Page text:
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She makes the topic engaging and enjoyable through the usage of excellent examples but also a strong and compelling basis of discussion. The social and collaborative economy is a rapidly growing part of everything we experience as consumers but also leaders.
Rachel challenges the reader to move out of their comfort zone and shift their mindset to the future (present) of consumption.
Highly recommended book for anyone in leadership positions in any enterprise.
On the downside, the book contains a few too many openers like "Doris Swetzell was a successful academic but knew there was more to life, so she started "Share a moggie", a web-based outfit that loans cats to those who want a cat experience but not the fuss of cat ownership" (OK I admit, I just made this one up). But that sort of thing. While we need to know real case studies, I felt a bit slugged out with the number here.
But overall, this is a great book. I read it on a long haul flight from Auckland to Vancouver (feeling guilty about the airmiles I was clocking up). So to learn how to mitigate the environmental effect of other aspects of my consuming lifestyle by collaboratively consuming (and enjoying it) helped to assuage my conscience.
Once you read the book all the news items and RSS feeds you get about Collaborative Consumption will now make a whole lot more sense!
The various commentators in the media who are trying to rely the concept as 'news' just don't get the essence of the Collaborative Economy that Rachel does so if this topic excites you in any way read the book.
If not, you may find yourself left behind.
"What's Mine is Yours. The Rise of Collaborative Consumption" is an important new book by Rachel Botsman and Roo Rogers. It explains how the extraordinary disruption caused by the communications revolution is spawning an explosion in sharing, bartering, lending, trading, renting, gifting and swapping.
Sites like Couchsurfing.com, which co-ordinates swaps of 'couch' accommodation for visitors and travelers has become the third most visited travel site in the world.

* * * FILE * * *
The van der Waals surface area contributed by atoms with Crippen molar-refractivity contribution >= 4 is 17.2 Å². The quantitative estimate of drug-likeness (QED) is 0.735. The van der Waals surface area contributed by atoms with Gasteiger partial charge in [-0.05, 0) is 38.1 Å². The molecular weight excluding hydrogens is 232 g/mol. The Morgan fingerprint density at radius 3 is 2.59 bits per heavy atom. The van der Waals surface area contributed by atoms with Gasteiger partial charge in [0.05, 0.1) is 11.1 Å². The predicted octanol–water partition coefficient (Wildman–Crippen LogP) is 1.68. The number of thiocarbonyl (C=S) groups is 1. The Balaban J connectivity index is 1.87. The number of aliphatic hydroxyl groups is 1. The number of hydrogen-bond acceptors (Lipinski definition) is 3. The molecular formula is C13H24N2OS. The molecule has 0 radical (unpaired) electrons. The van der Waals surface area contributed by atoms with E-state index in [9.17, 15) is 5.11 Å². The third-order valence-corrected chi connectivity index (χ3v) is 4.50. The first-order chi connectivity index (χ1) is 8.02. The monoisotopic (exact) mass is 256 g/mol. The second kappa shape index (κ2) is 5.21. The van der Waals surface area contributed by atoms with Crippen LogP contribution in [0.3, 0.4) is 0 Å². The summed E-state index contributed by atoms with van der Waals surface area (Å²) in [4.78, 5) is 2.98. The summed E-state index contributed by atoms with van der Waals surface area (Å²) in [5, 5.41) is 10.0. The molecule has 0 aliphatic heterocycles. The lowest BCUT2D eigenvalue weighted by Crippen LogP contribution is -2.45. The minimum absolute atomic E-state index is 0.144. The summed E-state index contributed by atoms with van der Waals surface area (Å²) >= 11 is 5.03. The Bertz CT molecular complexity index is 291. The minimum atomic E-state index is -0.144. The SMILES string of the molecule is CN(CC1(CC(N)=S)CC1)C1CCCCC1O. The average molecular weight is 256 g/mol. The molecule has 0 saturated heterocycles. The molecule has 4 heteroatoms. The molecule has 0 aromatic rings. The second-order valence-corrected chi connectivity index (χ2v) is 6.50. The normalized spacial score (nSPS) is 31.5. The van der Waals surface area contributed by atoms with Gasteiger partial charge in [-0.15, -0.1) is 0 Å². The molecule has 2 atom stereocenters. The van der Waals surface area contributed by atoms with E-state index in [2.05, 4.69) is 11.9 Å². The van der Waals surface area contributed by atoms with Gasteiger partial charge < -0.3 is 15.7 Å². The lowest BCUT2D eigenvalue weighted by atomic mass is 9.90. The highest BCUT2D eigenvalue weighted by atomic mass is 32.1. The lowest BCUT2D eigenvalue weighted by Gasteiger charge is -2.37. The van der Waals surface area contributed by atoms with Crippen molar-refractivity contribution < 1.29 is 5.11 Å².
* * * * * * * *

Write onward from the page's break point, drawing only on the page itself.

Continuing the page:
Car-sharing services like Zipcar saw their membership triple in 2009, and it is estimated that by 2015, 4.4 million people in North America and 5.5 million in Europe will belong to similar services.
People are realising that they don't have to own everything themselves, and that reaching out to others and sharing saves them money, makes them feel good and makes them new friends.
It meets a fundamental human need for connection and sharing.
Even mega consumer brands like Nike are shifting their brand focus and advertising away from products and towards building collaborative communities, investing in nonmedia social hubs like NikePlus, where runners around the world post runnning routes, map their runs, offer advice and encourage one another. It is estimated that Nike is spending 55 per cent less on traditional advertising and celebrity endorsements than it did ten years ago.
So why is this change occurring? Botsman and Roo cite a number of reasons, one of which is that it
feeds what sociologist Marilynn Brewer calls our 'social self', the part of us that seeks connection and belonging.
People have a need to connect. We are essentially social beings. And after 60 years of what author Clay Shirky terms one-way media communication (television to us) the internet has given back some choice to consumers - and they're taking it.
Botsman and Roo posit that in 10 years people won't be judging each other by their credit rating but by their 'reputation rating' - what they give to, what they share and in what they participate. This will be a radical departure from the era of defining ourselves by the brands we display and the houses we live in.
There exists a huge desire for more meaning and connection in life.
Now is the time.
This is the most important book since "What would Google do?" and Clay Shirky's "Cognitive Surplus". Read it or miss out on the next big thing.